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442 Postnatally Acquired Mutations Underlie the Progression of Transient Leukemia to Myeloid Leukemia of Down Syndrome

Program: Oral and Poster Abstracts
Type: Oral
Session: 617. Acute Myeloid Leukemia: Biology, Cytogenetics, and Molecular Markers in Diagnosis and Prognosis III
Hematology Disease Topics & Pathways:
AML, Diseases, Pediatric, Biological Processes, Xenograft models, Study Population, Clinically relevant, Myeloid Malignancies, NGS, pathogenesis
Sunday, December 2, 2018: 5:15 PM
Grand Hall B (Manchester Grand Hyatt San Diego)

Jian Chen, PhD1*, Yue Li, MD, MSC2*, Fouad Yousif3*, Sagi Abelson, PhD4*, Sanaz Manteghi, PhD1*, John D. McPherson, PhD5* and Johann K. Hitzler, MD6

1The Hospital for Sick Children, University of Toronto, Toronto, ON, Canada
2Developmental and Stem Cell Biology, Hospital for Sick Children, University of Toronto, Toronto, ON, CAN
3Ontario Institute for Cancer Research, Toronto, ON, Canada
4Department of Molecular and Medical Genetics, Toronto General Research Institute, University Health Network, Toronto, Ontario; University of Toronto, Toronto, ON, Canada
5Ontario Institute for Cancer Research, Toronto, ON, CAN
6The Hospital for Sick Children, Toronto, ON, Canada

INTRODUCTION. Transient Leukemia (TL; also termed Transient Myeloproliferative disorder, TMD, and Transient Abnormal Myelopoiesis, TAM) occurs in 10-30% of newborns with Down syndrome (DS). Approx. 20% of infants with TL go on to develop acute myeloid leukemia of DS (ML-DS), typically within the first four years of life. Somatic, clone-specific mutations of GATA1 are found both in the blasts of TL and ML-DS, are concordant within the same individual and thought to function as initiating event in the development of ML-DS. In contrast, additional mutations of cohesin complex and related genes (e.g. RAD21, STAG2, CTCF), epigenetic regulators (e. g. EZH2) and signal transducers (e.g. within RAS, JAK signaling pathways) have been identified only in ML-DS blasts and are thought to cooperate with mutant GATA1 in the progression from TL to ML-DS. It is not known whether these cooperating mutations already mark a minor subclone of TL blasts at birth - allowing, at least in principle, a genetic risk stratification of TL – or are acquired postnatally during the first four years of life.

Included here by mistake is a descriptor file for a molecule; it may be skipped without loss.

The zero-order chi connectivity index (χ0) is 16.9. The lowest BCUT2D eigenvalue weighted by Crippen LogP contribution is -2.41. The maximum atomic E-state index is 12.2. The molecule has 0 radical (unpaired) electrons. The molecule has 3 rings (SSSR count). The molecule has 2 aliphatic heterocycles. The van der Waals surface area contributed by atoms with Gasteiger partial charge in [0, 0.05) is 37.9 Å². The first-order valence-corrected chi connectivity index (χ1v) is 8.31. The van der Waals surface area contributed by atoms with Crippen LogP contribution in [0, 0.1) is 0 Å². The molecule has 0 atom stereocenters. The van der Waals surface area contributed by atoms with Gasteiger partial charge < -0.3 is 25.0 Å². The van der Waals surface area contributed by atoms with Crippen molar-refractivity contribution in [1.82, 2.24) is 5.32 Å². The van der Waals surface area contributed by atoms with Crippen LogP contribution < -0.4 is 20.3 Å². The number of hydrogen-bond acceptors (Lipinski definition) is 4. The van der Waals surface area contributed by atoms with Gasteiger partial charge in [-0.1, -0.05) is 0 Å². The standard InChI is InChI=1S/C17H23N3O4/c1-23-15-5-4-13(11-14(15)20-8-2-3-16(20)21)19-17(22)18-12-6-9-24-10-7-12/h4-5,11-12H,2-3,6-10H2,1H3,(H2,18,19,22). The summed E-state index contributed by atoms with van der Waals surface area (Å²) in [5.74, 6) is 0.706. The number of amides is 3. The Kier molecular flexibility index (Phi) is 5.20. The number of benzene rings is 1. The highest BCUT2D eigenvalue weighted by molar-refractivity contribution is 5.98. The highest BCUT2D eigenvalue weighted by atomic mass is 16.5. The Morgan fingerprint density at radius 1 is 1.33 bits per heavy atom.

OBJECTIVES. We tested the functional impact of impaired function of cohesin complex genes, CTCF and EZH2 on the progression of TL to ML-DS. We asked if mutations representing putative genetic progression events were already detectable at birth in a minor clone of TL blasts or were acquired postnatally (during the first four years of life).

METHODS. The spectrum of GATA1 and cooperating mutations was determined by whole exome sequencing in fractions of TL and ML-DS blasts sorted from blood and bone marrow samples of five patients who had successively developed both disorders including one with a relapse of ML-DS. Corresponding normal T lymphocyte fractions of each patient at the stage of TL and ML-DS served as controls. Numbers of blasts harboring specific mutations were quantified by digital droplet PCR (BioRad, Inc.). Primary TL cells were transduced with lentivirus encoding shRNA (pLVX-shRNA, Clontech, Inc.) to suppress expression of cohesin complex genes, CTCF and EZH2 and intrafemurally injected into 8 week old NSG recipient mice. Engraftment in the bone marrow was assessed 8 weeks later by flow cytometry and GATA1 mutational analysis and compared to TL cells transduced with control vector.

RESULTS. TL blasts harbored fewer mutations than those of ML-DS. GATA1 mutations were concordant in TL and ML-DS blasts in the same patient, consistent with development of ML-DS from subclone of TL. Knockdown of RAD21 expression in primary TL blasts, mimicking loss of function mutation of a cohesin complex gene, resulted in significantly increased engraftment of transduced cells in xenograft recipients compared to controls. This finding is consistent with RAD21 loss of function mutations playing the role of a progression event. Mutations of cohesin complex genes (SMC1A, STAG2, RAD21), NRAS and other putative cooperating mutations (with mutant GATA1) were not detectable in any sample of primary TL blasts by either whole exome sequencing or digital droplet PCR. The same result was obtained with control T lymphocytes sorted from TL samples. ML-DS blasts in one case were oligo-clonal with regard to cohesin complex gene mutations. Relapse in this patient arose from a minor clone as defined by cohesin complex gene mutations; mutations of NRAS, KNASL1 and SMC1A were present in ML-DS blasts but absent at relapse.

CONCLUSIONS. Increased engraftment of TL cells with suppressed RAD21 expression is consistent with a model in which RAD21 loss of function mutations function as a progression event in the development of ML-DS. Absence of detectable cohesin complex gene mutations and other putative cooperating events in TL blasts suggests these mutations are acquired during the first four years of life and do not mark a minor clone of TL blasts present at birth. Genomic screening of TL blasts at birth therefore is unlikely to predict the risk for development of ML-DS.

Disclosures: No relevant conflicts of interest to declare.

*signifies non-member of ASH